The records are primarily case files -papers in a specific case filed by attorneys or issued by the court such as affidavits, complaints, depositions, indictments, judgments or final decrees, motions, petitions, subpoenas, and writs. Bankruptcy case files also contain petitions of creditors and schedules of assets and liabilities. (Case files are arranged numerically by the docket number assigned when the case was filed. Documentary exhibits submitted as part of court proceedings are sometimes included but more usually were returned to the parties involved. Transcripts are seldom part of the file.)
There are also docket books -- a summary of proceedings in each case, including a brief abstract of motions and orders, the fees collected, and the disposition of the case; minute books or journals -- a daily chronological record of court proceedings often including information about financial accounts and the collection of fees, lists of jury members, names of attorneys admitted to practice, text of orders appointing court officials, and sometimes the text of orders of the court; naturalization papers -- declarations of intention, petitions for naturalization, depositions, and stubs from certificates of naturalization; order or judgment books --the text of each document and the amount of any monetary judgment; record of proceedings (U.S. Commissioners) -- a printed form that gives the name of the defendant, nature of the charge, a summary of actions taken, and the disposition of the case. See RG 118, RG 276, RG 527, and "Donated Materials Groups" for related records.
Draft inventory for each district.
For records of the U.S. District Court, Northern District of Illinois, Eastern Division (Chicago), Naturalization Records, Designations of Examiners, 1918-1935, and Naturalization Case Files, 1928-1978: folder title list.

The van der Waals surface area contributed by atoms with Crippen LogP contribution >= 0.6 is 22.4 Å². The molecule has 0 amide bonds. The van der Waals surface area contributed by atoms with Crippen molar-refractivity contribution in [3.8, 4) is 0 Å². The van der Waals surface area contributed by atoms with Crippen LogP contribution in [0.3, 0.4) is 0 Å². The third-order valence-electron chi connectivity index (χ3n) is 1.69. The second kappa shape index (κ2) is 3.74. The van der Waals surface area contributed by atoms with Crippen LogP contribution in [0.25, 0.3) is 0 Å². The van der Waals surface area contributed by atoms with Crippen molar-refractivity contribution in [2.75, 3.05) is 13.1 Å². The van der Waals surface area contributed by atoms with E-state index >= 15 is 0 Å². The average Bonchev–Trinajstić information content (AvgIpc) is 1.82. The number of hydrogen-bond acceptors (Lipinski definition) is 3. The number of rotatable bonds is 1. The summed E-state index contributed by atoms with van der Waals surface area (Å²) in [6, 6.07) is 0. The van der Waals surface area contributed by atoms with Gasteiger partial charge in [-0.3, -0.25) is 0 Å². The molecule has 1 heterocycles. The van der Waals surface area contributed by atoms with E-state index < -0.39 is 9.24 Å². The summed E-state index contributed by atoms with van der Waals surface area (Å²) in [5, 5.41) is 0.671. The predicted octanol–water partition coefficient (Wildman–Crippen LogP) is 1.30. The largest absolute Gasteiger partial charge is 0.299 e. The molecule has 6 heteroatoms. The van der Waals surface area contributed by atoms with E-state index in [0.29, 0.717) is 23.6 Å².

For records of the U.S. District Court, Eastern District of Michigan, Southern Division (Detroit), Bankruptcy Records--Act of 1841, Bankruptcy Case Files, 1842-1843: index.
For records of the U.S. District Court, Eastern District of Wisconsin, Milwaukee Division, Bankruptcy Records--Act of 1867, Voluntary Bankruptcy Case Files, 1867-1878: index.
For records of the Territorial Courts, Territory of Wisconsin, Bankruptcy Records--Act of 1841, Bankruptcy Case Files, 1842-1843: index.
M214, Appellate Case Files of the U.S. Supreme Court, 1792-1831;
M215, Minutes of the U.S. Supreme Court, 1790-1950;
M216, Dockets of the U.S. Supreme Court, 1791-1950;
M217, Attorney Rolls of the U.S. Supreme Court, 1790-1951;
M408, Index to Appellate Case Files of the U.S. Supreme Court, 1792-1909;
M1111, Records of the Territorial Court of Michigan, 1815-1836;
M1285, Soundex Index to Naturalization Petitions for the United States District and Circuit Courts, Northern District of Illinois, and Immigration and Naturalization Service District 9, 1840-1950;
M1530, Lincoln at the Bar: Selected Case Files from the United States District and Circuit Courts, Southern District of Illinois, 1855-1861;
M1753, Records Relating to the Various Cases Involving the Spanish Schooner Amistad, 1815-1858;
M1893, Index Cards to Naturalization Petitions for the United States District Court for the Northern District of Ohio, Eastern Division at Cleveland, 1855-1967;